Only after G and E are proven to be wrong would I consider D as the ending.

Why the last chord, most songs come to rest at the end on what would be considered the I (one).

Without these guideposts I have requested I'm at a loss to be certain what to do.

What chord does the tune end on?
 
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Clifford-D

Member
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17,045
What difference would that make?
E.

- meaning they probably regard the key as E - and guitar does lean on E a lot over all the chords.

Sorry, as usual I'm using my phone and didn't even see there was a link to the tune.

Let me listen too it.
 

Clifford-D

Member
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17,045
Ok, listened to it, I am convinced it is Em not E. And that makes the whole thing come into focus.

It's in Em, and even though I didn't hear the last chord me hears it be Em, the relative minor of G, simple. E minor blues all the way, no G#.

JonR, I'm surprised you didnt hear Em.
 

Phletch

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9,896
And in blues-based pop, the use of a minor pentatonic over a primarily minor, but major Tonic type progression lends a "bluesiness" to it that "works" (this is not unlike "Hey Joe" in that respect).
Beat me to it. Same chords (without the A, of course) and different order (not cycling 5ths, a la "Hey Joe"), but still the Hey Joe "thing".
Ok, listened to it, I am convinced it is Em not E. And that makes the whole thing come into focus.

It's in Em, and even though I didn't hear the last chord me hears it be Em, the relative minor of G, simple. E minor blues all the way, no G#.

JonR, I'm surprised you didnt hear Em.
Cliff, I'm surprised you didn't hear Emaj; and see it - the singer/rhythm guitarist is hitting the open Emaj cowboy chord throughout. Em pent or E blues works fine because "Hey Joe".
 

T92780

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8,259
Ok, listened to it, I am convinced it is Em not E. And that makes the whole thing come into focus.

It's in Em, and even though I didn't hear the last chord me hears it be Em, the relative minor of G, simple. E minor blues all the way, no G#.

JonR, I'm surprised you didnt hear Em.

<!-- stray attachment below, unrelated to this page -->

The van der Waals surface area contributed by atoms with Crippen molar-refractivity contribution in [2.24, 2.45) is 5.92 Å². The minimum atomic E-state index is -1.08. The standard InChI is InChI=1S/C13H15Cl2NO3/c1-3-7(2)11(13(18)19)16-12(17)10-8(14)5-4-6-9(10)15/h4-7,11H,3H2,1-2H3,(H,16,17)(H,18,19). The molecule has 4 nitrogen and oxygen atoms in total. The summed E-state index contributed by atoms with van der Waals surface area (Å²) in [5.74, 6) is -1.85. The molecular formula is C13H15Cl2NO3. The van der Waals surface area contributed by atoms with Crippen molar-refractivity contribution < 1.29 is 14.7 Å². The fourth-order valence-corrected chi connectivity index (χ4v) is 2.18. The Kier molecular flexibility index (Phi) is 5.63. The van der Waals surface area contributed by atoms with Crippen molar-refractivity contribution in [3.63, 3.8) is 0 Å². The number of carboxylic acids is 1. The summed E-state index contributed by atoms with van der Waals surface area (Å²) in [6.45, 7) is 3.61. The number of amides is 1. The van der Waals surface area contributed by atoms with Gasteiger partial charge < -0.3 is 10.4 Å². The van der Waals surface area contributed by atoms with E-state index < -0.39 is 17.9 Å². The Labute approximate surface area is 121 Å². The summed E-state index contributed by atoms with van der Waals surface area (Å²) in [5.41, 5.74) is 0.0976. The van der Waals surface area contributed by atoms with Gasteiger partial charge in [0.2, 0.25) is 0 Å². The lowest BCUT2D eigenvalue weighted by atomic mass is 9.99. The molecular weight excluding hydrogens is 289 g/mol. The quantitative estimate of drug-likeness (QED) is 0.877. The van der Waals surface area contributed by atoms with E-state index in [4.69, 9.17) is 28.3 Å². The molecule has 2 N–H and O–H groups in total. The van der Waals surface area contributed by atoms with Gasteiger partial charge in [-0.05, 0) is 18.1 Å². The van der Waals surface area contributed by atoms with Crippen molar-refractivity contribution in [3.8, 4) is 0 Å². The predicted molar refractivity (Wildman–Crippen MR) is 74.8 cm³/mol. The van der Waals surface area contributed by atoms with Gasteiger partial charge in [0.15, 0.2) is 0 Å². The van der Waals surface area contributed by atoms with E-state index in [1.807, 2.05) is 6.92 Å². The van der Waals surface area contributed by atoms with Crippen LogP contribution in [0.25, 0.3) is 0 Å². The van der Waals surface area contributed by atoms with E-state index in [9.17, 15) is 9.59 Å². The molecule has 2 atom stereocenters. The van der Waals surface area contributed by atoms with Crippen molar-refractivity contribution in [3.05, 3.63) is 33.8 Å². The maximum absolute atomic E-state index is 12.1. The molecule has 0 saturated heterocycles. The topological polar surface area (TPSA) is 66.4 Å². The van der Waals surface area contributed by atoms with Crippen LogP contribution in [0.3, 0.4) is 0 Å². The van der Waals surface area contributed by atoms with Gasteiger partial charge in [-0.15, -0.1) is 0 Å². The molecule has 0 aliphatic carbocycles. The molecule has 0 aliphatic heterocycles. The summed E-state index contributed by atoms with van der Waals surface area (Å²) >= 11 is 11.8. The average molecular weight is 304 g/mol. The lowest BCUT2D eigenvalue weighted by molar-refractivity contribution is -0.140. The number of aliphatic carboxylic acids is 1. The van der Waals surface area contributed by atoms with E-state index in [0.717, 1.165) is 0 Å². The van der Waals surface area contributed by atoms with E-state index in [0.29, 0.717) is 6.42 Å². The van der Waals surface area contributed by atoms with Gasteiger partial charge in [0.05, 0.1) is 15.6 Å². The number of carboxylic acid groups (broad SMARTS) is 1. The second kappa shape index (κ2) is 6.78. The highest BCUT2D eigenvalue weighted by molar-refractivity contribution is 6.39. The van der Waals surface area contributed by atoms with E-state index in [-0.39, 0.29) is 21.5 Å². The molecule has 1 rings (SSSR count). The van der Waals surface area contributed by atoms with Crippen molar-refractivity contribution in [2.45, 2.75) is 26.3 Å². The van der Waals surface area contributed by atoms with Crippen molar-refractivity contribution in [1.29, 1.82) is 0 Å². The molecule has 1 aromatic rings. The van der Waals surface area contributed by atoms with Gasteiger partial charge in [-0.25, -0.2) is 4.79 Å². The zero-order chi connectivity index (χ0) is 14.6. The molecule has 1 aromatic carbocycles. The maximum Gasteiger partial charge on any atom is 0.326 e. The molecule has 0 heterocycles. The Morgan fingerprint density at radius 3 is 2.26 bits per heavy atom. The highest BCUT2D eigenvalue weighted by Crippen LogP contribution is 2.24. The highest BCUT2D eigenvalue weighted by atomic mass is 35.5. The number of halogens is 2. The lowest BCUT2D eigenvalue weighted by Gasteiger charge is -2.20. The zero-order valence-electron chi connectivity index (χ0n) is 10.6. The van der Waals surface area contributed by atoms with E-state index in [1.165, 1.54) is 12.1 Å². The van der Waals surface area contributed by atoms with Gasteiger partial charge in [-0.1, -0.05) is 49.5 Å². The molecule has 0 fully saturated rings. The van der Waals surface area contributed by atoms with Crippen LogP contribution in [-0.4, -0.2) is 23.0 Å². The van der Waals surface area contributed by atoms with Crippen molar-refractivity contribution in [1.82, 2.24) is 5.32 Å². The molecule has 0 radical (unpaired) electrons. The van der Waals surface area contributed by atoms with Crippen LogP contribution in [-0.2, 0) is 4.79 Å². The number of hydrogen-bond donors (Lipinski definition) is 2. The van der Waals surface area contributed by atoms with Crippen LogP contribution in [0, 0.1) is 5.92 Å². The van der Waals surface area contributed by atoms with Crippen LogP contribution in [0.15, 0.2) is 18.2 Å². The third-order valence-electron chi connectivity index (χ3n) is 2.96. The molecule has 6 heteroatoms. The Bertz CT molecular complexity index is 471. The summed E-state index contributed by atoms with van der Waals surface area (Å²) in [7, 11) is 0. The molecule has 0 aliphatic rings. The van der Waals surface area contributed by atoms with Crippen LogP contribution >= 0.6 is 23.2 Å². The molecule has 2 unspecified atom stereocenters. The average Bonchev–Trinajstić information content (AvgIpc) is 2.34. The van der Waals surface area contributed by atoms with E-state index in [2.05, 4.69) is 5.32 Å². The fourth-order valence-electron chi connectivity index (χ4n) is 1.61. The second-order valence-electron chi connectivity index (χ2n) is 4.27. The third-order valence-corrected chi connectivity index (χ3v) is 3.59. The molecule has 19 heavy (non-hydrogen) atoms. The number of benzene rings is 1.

Seemed he did when I read his earlier post. Actually, thread was dead after his post.
 

Clifford-D

Member
Messages
17,045
I dont have a guitar in hand, but hear it as

bVII- bVI-I the G is sort of a turn around III.

All indicating e minor except the I is major.

I have a friend who would call it E either. Sort of a rock and roll thing.

I agree with Jon but I might play the note G# over the E chord instead of G natural. Ill try it later when I get home.
The note G# is a sore thumb, it's clunky voice leading, it isn't pleasant.

The chord C has a G in it, and the G chord has a G in it. Why would we put a G# in the E chord? The Em chord has the G notes and that ties C, Em and G together. Heck, it ties the D into the key of G or relative minor Em.

You can hear the G in the Em stay a G in the G chord, just listen to the G's, no clunky G# do my ears hear.
 

Phletch

Member
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9,896
The note G# is a sore thumb, it's clunky voice leading, it isn't pleasant.
Nevertheless, it's there.
The chord C has a G in it, and the G chord has a G in it. Why would we put a G# in the E chord? The Em chord has the G notes and that ties C, Em and G together. Heck, it ties the D into the key of G or relative minor Em.
You're trying to reverse engineer it. They broke your rules.
You can hear the G in the Em stay a G in the G chord, just listen to the G's, no clunky G# do my ears hear.
You can hear the G if you want to, but the G# is there laughing at you. :crazyguy

My crystal balls are telling me this song has the potential to be the next "Sweet Home Alabama." :bonk